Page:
In a recent column in the Honolulu Star Advertiser (Island Voices, June 11, 2023), James Logue observed that “restoring trust in government necessitates addressing the root causes of corruption and promoting transparency, accountability and ethical behavior among public officials.”
We at the Office of Hawaiian Affairs (OHA) could not agree more.
It is regrettable that, despite referencing the 2018 audit of OHA, Logue does not remind the reader that addressing corruption and making systemic changes to promote accountability are exactly the steps the OHA Board of Trustees (BOT) took when they saw the audit report.
In November 2022, OHA announced the results of another report it had commissioned from Plante Moran, that reviewed all the questionable items raised in the 2018 audit and the steps taken to address them.
The OHA BOT has cleaned house and revamped processes for approval of projects and grants to ensure far better oversight and to minimize the kind of arbitrary behavior of executives funneling money to projects that may not have received Board scrutiny.
OHA made its actions known publicly through a press conference last year. The Honolulu Star Advertiser hailed the progress, observing in a Nov. 21, 2022, editorial that “OHA has stepped up fiscal management and transparency, with budget and spending information readily available on its website.”
As Trustee Keliʻi Akina rightly observed, “The Office of Hawaiian Affairs is today a totally different place from 2012 to 2016…there was a culture that made fraud, waste and abuse easy to do at OHA…That culture is no longer here.”
But the concern about trust in government and the motivations of our elected officials remains valid as we look back on the legislative session just completed.
Commentaries from various nonprofits and advocates for a variety of good government measures reflect the fact that too many worthy bills failed for no good reason. More than ever, we need citizens to be vigilant and engaged as our democracy faces unthinkable threats from those who value power more than the wellbeing of the people who elected them. This is no time to be complacent.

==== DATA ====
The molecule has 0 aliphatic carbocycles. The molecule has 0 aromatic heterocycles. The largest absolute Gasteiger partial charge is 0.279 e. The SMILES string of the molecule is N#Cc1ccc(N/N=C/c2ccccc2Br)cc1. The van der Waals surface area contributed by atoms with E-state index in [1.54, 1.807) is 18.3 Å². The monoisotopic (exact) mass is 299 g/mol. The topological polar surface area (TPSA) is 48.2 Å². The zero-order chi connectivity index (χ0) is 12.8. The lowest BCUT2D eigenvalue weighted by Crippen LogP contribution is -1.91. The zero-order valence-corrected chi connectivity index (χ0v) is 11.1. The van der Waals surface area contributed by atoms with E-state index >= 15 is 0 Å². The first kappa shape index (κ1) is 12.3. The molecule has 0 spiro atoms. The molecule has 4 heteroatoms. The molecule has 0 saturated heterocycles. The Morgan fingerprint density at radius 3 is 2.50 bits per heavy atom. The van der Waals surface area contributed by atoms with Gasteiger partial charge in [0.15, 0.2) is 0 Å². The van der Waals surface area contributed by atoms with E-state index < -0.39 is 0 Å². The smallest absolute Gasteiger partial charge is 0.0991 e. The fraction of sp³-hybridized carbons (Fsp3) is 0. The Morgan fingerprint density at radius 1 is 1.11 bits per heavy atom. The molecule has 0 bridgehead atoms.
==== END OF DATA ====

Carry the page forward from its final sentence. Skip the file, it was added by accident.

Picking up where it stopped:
The need to restore faith in government is indeed urgent. It is an enterprise in which all of us have a responsibility to play a role. Hawaiʻi should rank amongst the states with the highest voter participation given that we now have Automatic Voter Registration and Vote by Mail statewide. Rural communities should make their voices heard as loudly as those in the urban centers that have long dominated our politics.
As I shared with our beneficiaries in Molokaʻi at our annual OHA Trustees meeting, some of their issues do not fall under the Trustees’ purview, but OHA can advocate on their behalf. We have loud voices. Distance from the centers of power and decision-making should not mean exclusion from shaping the policies that loom large in all our lives.
OHA is dedicated to making sure that our beneficiaries understand the potentially enormous power of their ballot and how using it can help ensure that we have a government that works for everyone, and not just for special interests.
More people exercising their precious right to vote would help contribute to better leadership and the “full ethics cleanup at the People’s House” that the Honolulu Star Advertiser called for in a Jan. 2, 2023, article.
I implore you to pay attention to what’s happening in government, in the centers of power and decision-making, and how it will affect the lives of our children and their children. As my grandmother always told me, “E makaʻala mai i ka hana.”